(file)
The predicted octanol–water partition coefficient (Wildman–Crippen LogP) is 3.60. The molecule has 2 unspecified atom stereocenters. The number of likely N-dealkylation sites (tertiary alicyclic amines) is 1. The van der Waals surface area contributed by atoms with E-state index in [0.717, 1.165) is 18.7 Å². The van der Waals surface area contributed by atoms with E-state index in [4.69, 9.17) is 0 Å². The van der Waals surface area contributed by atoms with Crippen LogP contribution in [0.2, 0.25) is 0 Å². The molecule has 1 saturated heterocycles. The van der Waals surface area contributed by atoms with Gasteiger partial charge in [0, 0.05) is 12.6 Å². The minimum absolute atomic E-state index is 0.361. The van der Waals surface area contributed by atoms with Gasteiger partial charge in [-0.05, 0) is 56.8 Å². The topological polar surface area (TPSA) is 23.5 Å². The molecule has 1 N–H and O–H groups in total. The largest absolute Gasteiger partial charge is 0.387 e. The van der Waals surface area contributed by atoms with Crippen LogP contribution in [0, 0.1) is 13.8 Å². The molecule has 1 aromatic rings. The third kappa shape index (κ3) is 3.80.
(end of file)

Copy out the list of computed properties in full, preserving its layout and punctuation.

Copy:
The predicted octanol–water partition coefficient (Wildman–Crippen LogP) is 3.60. The molecule has 2 unspecified atom stereocenters. The number of likely N-dealkylation sites (tertiary alicyclic amines) is 1. The van der Waals surface area contributed by atoms with E-state index in [0.717, 1.165) is 18.7 Å². The van der Waals surface area contributed by atoms with E-state index in [4.69, 9.17) is 0 Å². The van der Waals surface area contributed by atoms with Crippen LogP contribution in [0.2, 0.25) is 0 Å². The molecule has 1 saturated heterocycles. The van der Waals surface area contributed by atoms with Gasteiger partial charge in [0, 0.05) is 12.6 Å². The minimum absolute atomic E-state index is 0.361. The van der Waals surface area contributed by atoms with Gasteiger partial charge in [-0.05, 0) is 56.8 Å². The topological polar surface area (TPSA) is 23.5 Å². The molecule has 1 N–H and O–H groups in total. The largest absolute Gasteiger partial charge is 0.387 e. The van der Waals surface area contributed by atoms with Crippen LogP contribution in [0, 0.1) is 13.8 Å². The molecule has 1 aromatic rings. The third kappa shape index (κ3) is 3.80.